Fa­mous Be­len­ites spear­head art space project

Judy Chicago, hus­band moved to city in 1996

Albuquerque Journal - - METRO&NM - BY CLARA GAR­CIA VA­LEN­CIA COUNTY NEWS-BUL­LETIN

The fu­ture of art in Be­len is near, and two fa­mous Be­len­ites — in­ter­na­tion­ally known fem­i­nist artist Judy Chicago and her hus­band, pho­tog­ra­pher Don­ald Wood­man — are at­ten­tively work­ing to make the Through the Flower Art Space a re­al­ity.

What was ini­tially thought could be a “mu­seum,” the TTF Art Space at 107 Becker Ave., is sched­uled to open in July — the week­end of Chicago’s 80th birth­day. It’s the lat­est ven­ture for the two fa­mous artists, who have made the Hub City their home since pur­chas­ing the his­toric Be­len Ho­tel in 1993.

“We be­lieve you don’t have to live in New York, Los An­ge­les, Chicago or even Santa Fe to have ac­cess to art,” Chicago said. “I think what’s re­ally im­por­tant to mov­ing for­ward is the out­pour­ing of com­mu­nity sup­port. We’re go­ing to need on­go­ing sup­port from the com­mu­nity in or­der to sus­tain it and grow.”

A mu­seum, Chicago and Wood­man ex­plained, has to be ac­cred­ited by the Na­tional As­so­ci­a­tion of Mu­se­ums. For them, they have to meet cer­tain re­quire­ments, and the TTF Art Space isn’t big enough to be called a mu­seum.

The idea of a mu­seum be­gan when Be­len Mayor Jerah Cor­dova and Coun­cilor Ron­nie Tor­res ap­proached Chicago and Wood­man about the idea around six months ago. They agreed, say­ing they wanted to give back and hoped to con­trib­ute to the eco­nomic de­vel­op­ment of the city and bring back some of that “neigh­borly feel” of the area.

After what Chicago char­ac­ter­izes as the “brouhaha” sur­round­ing the con­tro­versy when a fi­nan­cial part­ner­ship was pro­posed to the city, they pulled the of­fer. But rec­og­niz­ing the com­mu­nity sup­port for the project, the TTF board de­cided to go it alone, and set up a GoFundMe ac­count, which to date, has raised more than $16,600, in­clud­ing Cor­dova’s year­long salary of $10,000.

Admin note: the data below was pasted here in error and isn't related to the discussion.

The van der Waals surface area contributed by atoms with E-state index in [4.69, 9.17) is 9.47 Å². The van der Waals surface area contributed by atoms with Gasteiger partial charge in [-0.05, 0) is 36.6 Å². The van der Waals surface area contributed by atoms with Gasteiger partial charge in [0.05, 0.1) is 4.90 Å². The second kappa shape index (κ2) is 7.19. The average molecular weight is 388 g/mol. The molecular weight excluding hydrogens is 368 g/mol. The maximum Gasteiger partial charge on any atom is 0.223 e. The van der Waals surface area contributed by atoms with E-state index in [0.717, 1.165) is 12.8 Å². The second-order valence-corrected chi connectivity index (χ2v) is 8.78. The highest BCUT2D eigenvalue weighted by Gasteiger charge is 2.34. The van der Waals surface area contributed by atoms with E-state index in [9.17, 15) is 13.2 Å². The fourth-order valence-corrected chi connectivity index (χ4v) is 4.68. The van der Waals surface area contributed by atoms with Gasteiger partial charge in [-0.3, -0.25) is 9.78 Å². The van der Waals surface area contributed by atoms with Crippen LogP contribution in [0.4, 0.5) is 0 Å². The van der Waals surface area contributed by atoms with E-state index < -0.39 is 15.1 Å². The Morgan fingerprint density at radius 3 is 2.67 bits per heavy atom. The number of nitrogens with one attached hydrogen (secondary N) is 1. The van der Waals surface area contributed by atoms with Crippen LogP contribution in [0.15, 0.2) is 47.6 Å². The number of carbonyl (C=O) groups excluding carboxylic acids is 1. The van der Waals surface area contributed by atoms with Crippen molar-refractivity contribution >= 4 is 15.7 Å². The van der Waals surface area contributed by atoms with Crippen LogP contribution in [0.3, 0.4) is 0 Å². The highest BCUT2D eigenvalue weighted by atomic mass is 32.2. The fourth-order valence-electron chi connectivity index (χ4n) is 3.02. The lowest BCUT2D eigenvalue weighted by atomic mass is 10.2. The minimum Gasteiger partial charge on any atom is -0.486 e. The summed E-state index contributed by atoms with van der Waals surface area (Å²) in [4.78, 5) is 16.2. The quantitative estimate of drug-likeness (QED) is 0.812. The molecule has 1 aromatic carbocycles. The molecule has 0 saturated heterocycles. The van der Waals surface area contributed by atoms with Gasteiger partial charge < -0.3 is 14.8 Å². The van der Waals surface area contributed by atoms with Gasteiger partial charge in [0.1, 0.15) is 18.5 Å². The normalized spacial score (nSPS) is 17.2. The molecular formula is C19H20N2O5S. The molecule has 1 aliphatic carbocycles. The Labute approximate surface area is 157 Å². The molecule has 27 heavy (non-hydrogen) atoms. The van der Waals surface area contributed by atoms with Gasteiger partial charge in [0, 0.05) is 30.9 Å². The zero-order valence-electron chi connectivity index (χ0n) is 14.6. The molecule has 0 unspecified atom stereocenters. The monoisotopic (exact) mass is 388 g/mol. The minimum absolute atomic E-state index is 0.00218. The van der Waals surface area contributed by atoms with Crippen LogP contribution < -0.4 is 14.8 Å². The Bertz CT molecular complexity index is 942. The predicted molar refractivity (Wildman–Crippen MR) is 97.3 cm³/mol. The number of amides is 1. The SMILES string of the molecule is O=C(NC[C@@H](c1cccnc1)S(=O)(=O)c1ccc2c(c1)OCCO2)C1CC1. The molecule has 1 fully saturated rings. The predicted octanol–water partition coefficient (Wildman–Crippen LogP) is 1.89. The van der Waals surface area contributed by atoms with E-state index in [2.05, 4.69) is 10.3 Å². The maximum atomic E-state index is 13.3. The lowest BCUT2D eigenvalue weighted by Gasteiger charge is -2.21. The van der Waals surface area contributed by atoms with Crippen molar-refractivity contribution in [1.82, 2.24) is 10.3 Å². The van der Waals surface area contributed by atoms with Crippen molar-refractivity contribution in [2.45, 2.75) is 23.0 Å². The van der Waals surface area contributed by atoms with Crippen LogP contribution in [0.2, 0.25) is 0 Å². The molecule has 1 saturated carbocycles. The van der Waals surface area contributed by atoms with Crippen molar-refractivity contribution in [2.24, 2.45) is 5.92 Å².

A space for lo­cal artists

The Through the Flower Art Space’s first year will be an ex­hi­bi­tion on the Be­len Ho­tel and about Chicago and Wood­man’s life, art and work.

“After that, Paula Castillo will be­come the cu­ra­tor of the space and will or­ga­nize exhibitions and pro­grams for New Mex­ico artists,” Chicago said. “We want to in­tro­duce the com­mu­nity to what’s go­ing to go on there, so we will have three in­tro­duc­tory pro­grams lead­ing up to the grand open­ing.”

The first event will be a Through the Flower yard sale in March, where

peo­ple can buy a va­ri­ety of of­fice fur­ni­ture and equip­ment while sup­port­ers and staff dis­cuss the plans for the Art Space. The sec­ond event, Fri­day Night Fam­ily Arts Gath­er­ing, will take place in April, when Castillo will lead a dis­cus­sion and cre­ative prac­tice for teenagers and their par­ents. The third event, Dis­play­ing Thank­ful­ness, will be held in May at Kelly Cross’s stu­dio on Becker Av­enue. This is a Mother’s Day work­shop for chil­dren, who will paint a plate to com­mem­o­rate the im­por­tant women in their lives. “We’re pro­vid­ing all the ma­te­ri­als and Kelly is pro­vid­ing the space,” Chicago said.

“It’s not about open­ing the Through the Flower Art Space; we don’t have to have ev­ery­thing here. We can part­ner with other venues where it can fit best. We’re want­ing to share the pro­gram­ing at dif­fer­ent places,” Wood­man said.

The fundrais­ing ef­fort was also in full swing Satur­day, when Cor­dova, Tor­res and Jaramillo Vine­yards hosted A Night with Judy Chicago and Don­ald Wood­man at Jaramillo Vine­yard Tast­ing Room and Cen­tral Par­lour.

Barb Jaramillo, owner of Jaramillo Vine­yards, is more than will­ing to sup­port the TTF Art Space, say­ing it’s a gift to the com­mu­nity.

“It’s a no-brainer,” Jaramillo said. “We just knew that if Be­len wasn’t smart enough to take the deal, some­one else would. That’s why we de­cided to sup­port this and move this for­ward.

“Judy and Don­ald are well known enough to bring tourism to Be­len,” she said. “We need to pub­li­cize it on bill­boards and through­out the state.”

Cor­dova said he’s thrilled to be able to help the Art Space, say­ing that about 25 to 30 peo­ple planned this week­end’s event.

Tor­res, a long­time friend of Chicago and Wood­man, said it was Cor­dova’s idea for the fundrais­ing event, which grew with com­mu­nity sup­port.

“Jerah has spear­headed this and it’s grown and grown, and we’re very ex­cited,” Tor­res said. “We want to show that we have some­one of that cal­iber, some­one who was rec­og­nized as Time Mag­a­zine’s 100 Most In­flu­en­tial Peo­ple, here in our com­mu­nity.”

Tor­res said when he and Cor­dova first ap­proached Chicago about the idea of a mu­seum, she was hum­bled, won­der­ing if any­one would come see it.

“After she thought about it for a while, she came back and agreed,” Tor­res said.

“We are grate­ful to the com­mu­nity,” Chicago said. “It’s just been won­der­ful to see all these peo­ple come to­gether to help.”

La­bor of love

Be­fore the Through the Flower Art Space can open, they have to re­place the roof, ren­o­vate the in­te­rior to make way for exhibitions and pro­gram­ming, and con­struct a gift shop, where vis­i­tors can buy prod­ucts, in­clud­ing T-shirts, posters, soaps, books and more.

The cou­ple, who have been mar­ried 33 years, bought the Be­len Ho­tel on Becker Av­enue 26 years ago. They moved in after three years of ren­o­va­tion and restora­tion to the build­ing that sits on the Na­tional Reg­is­ter of His­toric Places.